Style Suggestion: Thanksgiving Dinner

Before you dive into that turkey on Thanksgiving, step back a moment. Take the time to appreciate being with family and friends, and getting a little time off. And just as importantly, take the time to put a bit of effort into your appearance. Being around family members on a holiday should be some of the best times of the year, and it’s great to be able to reflect that enjoyment through what you wear — it should be appropriate and classy, because dressing up a bit is a nice nod to your family, too.

So, with the stage set for a great holiday, there are some important things to consider when on the go to turkey day celebrations. Namely, if you live in a climate where winter’s on the way, consider layering up. And more importantly, don’t overthink what to wear. Stick to a personal uniform, perhaps with some regionally appropriate touches thrown in — for example, being in Florida is markedly different than in Michigan. With that in mind, here’s a starter template that should work for just about everybody.

The Shirt

A classic blue OCBD from Old Navy.
A classic blue OCBD from Old Navy.

On a classic holiday like Thanksgiving that typically doesn’t involve anything too black-tie official, it’s best to keep it casual. Here, something like a blue or white Oxford cloth button-down is a great asset. It’s the shirt equivalent of “dressed-up, but not “too-dressed up.” In a shade like white, it can provide a great neutral base for any pops of color on the rest of the outfit, and it shouldn’t be too hot or cold to wear in any location.

The Tie

Frank and Oak's knit tie is woven with a thicker gauge and more bulk.
Frank and Oak’s knit tie is woven with a thicker gauge and more bulk.

While wool ties are fine for places where the temperature dips into the 20’s, 30’s or even 40’s, there are certainly more versatile pieces of neckwear out there — some of which you might already have in your closet. Since the days of James Bond, knit ties have been on our collective style radar. Sure, some might argue the knit tie is having a trending moment right now, but there’s a reason Sean Connery’s Bond wore classic black knit ties — a great knit tie will go with just about any outfit, and it’s appropriate for almost any climate, at any time of the year. For those on the heftier and more muscular side, a standard knit tie might be too slim — look for something in about the 2.75″ range (Frank & Oak’s knit ties feature a nice, thicker weave). In this particular instance, a dark knit tie won’t clash too markedly with any of the outfit’s other colors — which should preferably be more neutral anyway.

The Blazer (optional)

If putting on a jacket crosses the formality line at your family Thanksgiving, consider swapping that out for a v-neck or crew-neck sweater (and maybe ditch the tie too). However, throwing on a nice blazer should be an easy choice — a jacket tailored for someone’s body accentuates a man’s chest and shoulders, making almost any guy look instantly better. Here, texture and fabric matters. A heavier tweed blazer is a great pick for cold weather — the tweed’s thick weave provides warmth and doesn’t look out of place trekking through the snow. But for the rest of us, a simple navy blazer (potentially unstructured to stick with the generally casual vibe of Thanksgiving) can work wonders. It can even be thrown on over a crew-neck or v-neck sweater sans collared shirt if things turn that casual.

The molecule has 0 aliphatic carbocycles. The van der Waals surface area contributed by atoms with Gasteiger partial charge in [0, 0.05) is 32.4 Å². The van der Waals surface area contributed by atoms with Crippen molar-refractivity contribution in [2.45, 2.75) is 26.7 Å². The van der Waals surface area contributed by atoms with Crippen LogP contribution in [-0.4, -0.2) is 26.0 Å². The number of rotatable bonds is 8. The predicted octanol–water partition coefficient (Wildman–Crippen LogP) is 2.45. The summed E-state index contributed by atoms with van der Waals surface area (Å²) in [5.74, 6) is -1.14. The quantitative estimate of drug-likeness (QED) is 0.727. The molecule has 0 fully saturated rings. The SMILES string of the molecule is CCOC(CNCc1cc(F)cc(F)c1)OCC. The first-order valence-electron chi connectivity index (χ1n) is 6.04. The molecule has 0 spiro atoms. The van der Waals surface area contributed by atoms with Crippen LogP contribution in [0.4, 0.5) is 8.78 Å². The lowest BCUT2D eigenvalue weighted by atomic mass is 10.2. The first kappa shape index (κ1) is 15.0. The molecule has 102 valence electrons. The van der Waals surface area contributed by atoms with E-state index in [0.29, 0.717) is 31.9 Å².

The Pants

Here too, it’s best to keep in mind the surrounding climate where you’re celebrating the holiday. Linen pants won’t exactly work in winter up north, and heavy wool trousers won’t do you much good in Florida, for example. That’s why sticking with a slim chino in a medium-weight fabric is a sure bet. If you’re in a colder clime, corduroys would work just as well as a substitute. Once again, stick with a nice neutral color (maybe in a richer hue for the fall?). Keeping the proportions slim will hopefully pair well with a tailored shirt.

Frank and Oak's Newport Chinos in Amber.
Frank and Oak’s Newport Chinos in Amber. Wool tie not recommended for warmer climes — see above.

The Shoes

With the rest of the outfit leaning towards polished-casual on the style spectrum, it’s best to keep the shoes in similar territory, too. Black shoes can seem too severe in all but the sharpest of combinations, and it’s likely there could be a sea of black shoes at the table come Thanksgiving. A rich, warm brown falls in line with the colors of the season, and should be much more versatile for other outfits later on. Reaching for a captoe/captoe-brogue combination or even a wingtip also pushes the shoe into the same polished-casual territory as the rest of the outfit. In colder climes, wingtip boots are a stellar option that can stand up to the elements — and the ‘eye test’ of your fellow diners. Of course, a true casual staple like desert boots is never objectionable when the situation calls for classic and polished footwear.

The Rest

Round out the ensemble by sticking to some clear fundamentals. Keeping your watch simple and unadorned (like this Timex Easy Reader) is the best way to go here — just be sure the watch, belt and shoes fall within the same color range in terms of leather. As always, colorful socks are today’s statement piece, an easy way to add personal flair to an outfit that mainly sticks to classic items.

With these essentials in mind, and with some crucial personal touches thrown in, you should be ready to conquer Thanksgiving in style. Until the tryptophan puts you to sleep, of course.


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